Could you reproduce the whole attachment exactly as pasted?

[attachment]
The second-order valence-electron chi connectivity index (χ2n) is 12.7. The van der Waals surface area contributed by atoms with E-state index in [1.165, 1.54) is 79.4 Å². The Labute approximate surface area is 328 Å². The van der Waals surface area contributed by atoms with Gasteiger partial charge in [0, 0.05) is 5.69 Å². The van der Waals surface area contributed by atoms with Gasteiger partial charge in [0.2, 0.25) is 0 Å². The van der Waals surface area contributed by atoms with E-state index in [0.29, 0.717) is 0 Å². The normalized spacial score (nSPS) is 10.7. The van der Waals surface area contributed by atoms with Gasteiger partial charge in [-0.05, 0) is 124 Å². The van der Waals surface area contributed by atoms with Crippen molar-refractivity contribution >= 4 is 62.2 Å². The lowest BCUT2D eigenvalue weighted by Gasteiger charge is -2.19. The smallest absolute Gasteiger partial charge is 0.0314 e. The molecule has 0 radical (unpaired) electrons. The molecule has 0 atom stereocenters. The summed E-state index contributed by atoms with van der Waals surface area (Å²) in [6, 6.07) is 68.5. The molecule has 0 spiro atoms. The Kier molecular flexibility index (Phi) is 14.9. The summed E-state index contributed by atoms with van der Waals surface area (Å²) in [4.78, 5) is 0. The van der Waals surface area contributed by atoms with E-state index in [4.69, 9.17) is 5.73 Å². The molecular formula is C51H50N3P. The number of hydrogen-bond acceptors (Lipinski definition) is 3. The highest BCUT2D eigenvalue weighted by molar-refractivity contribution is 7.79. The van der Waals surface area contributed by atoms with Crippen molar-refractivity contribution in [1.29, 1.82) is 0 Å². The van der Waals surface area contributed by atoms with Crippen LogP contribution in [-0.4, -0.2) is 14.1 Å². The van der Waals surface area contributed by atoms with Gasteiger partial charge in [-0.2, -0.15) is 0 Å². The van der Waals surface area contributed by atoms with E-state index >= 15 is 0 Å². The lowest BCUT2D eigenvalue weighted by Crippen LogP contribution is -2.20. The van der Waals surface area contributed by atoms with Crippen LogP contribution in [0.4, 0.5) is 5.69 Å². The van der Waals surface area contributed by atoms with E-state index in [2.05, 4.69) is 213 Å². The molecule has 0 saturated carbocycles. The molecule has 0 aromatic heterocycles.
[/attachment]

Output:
The second-order valence-electron chi connectivity index (χ2n) is 12.7. The van der Waals surface area contributed by atoms with E-state index in [1.165, 1.54) is 79.4 Å². The Labute approximate surface area is 328 Å². The van der Waals surface area contributed by atoms with Gasteiger partial charge in [0, 0.05) is 5.69 Å². The van der Waals surface area contributed by atoms with Gasteiger partial charge in [0.2, 0.25) is 0 Å². The van der Waals surface area contributed by atoms with E-state index in [0.29, 0.717) is 0 Å². The normalized spacial score (nSPS) is 10.7. The van der Waals surface area contributed by atoms with Gasteiger partial charge in [-0.05, 0) is 124 Å². The van der Waals surface area contributed by atoms with Crippen molar-refractivity contribution >= 4 is 62.2 Å². The lowest BCUT2D eigenvalue weighted by Gasteiger charge is -2.19. The smallest absolute Gasteiger partial charge is 0.0314 e. The molecule has 0 radical (unpaired) electrons. The molecule has 0 atom stereocenters. The summed E-state index contributed by atoms with van der Waals surface area (Å²) in [6, 6.07) is 68.5. The molecule has 0 spiro atoms. The Kier molecular flexibility index (Phi) is 14.9. The summed E-state index contributed by atoms with van der Waals surface area (Å²) in [4.78, 5) is 0. The van der Waals surface area contributed by atoms with E-state index in [4.69, 9.17) is 5.73 Å². The molecular formula is C51H50N3P. The number of hydrogen-bond acceptors (Lipinski definition) is 3. The highest BCUT2D eigenvalue weighted by molar-refractivity contribution is 7.79. The van der Waals surface area contributed by atoms with Crippen molar-refractivity contribution in [1.29, 1.82) is 0 Å². The van der Waals surface area contributed by atoms with Crippen LogP contribution in [-0.4, -0.2) is 14.1 Å². The van der Waals surface area contributed by atoms with Gasteiger partial charge in [-0.2, -0.15) is 0 Å². The van der Waals surface area contributed by atoms with E-state index >= 15 is 0 Å². The lowest BCUT2D eigenvalue weighted by Crippen LogP contribution is -2.20. The van der Waals surface area contributed by atoms with Crippen LogP contribution in [0.4, 0.5) is 5.69 Å². The van der Waals surface area contributed by atoms with E-state index in [2.05, 4.69) is 213 Å². The molecule has 0 saturated carbocycles. The molecule has 0 aromatic heterocycles.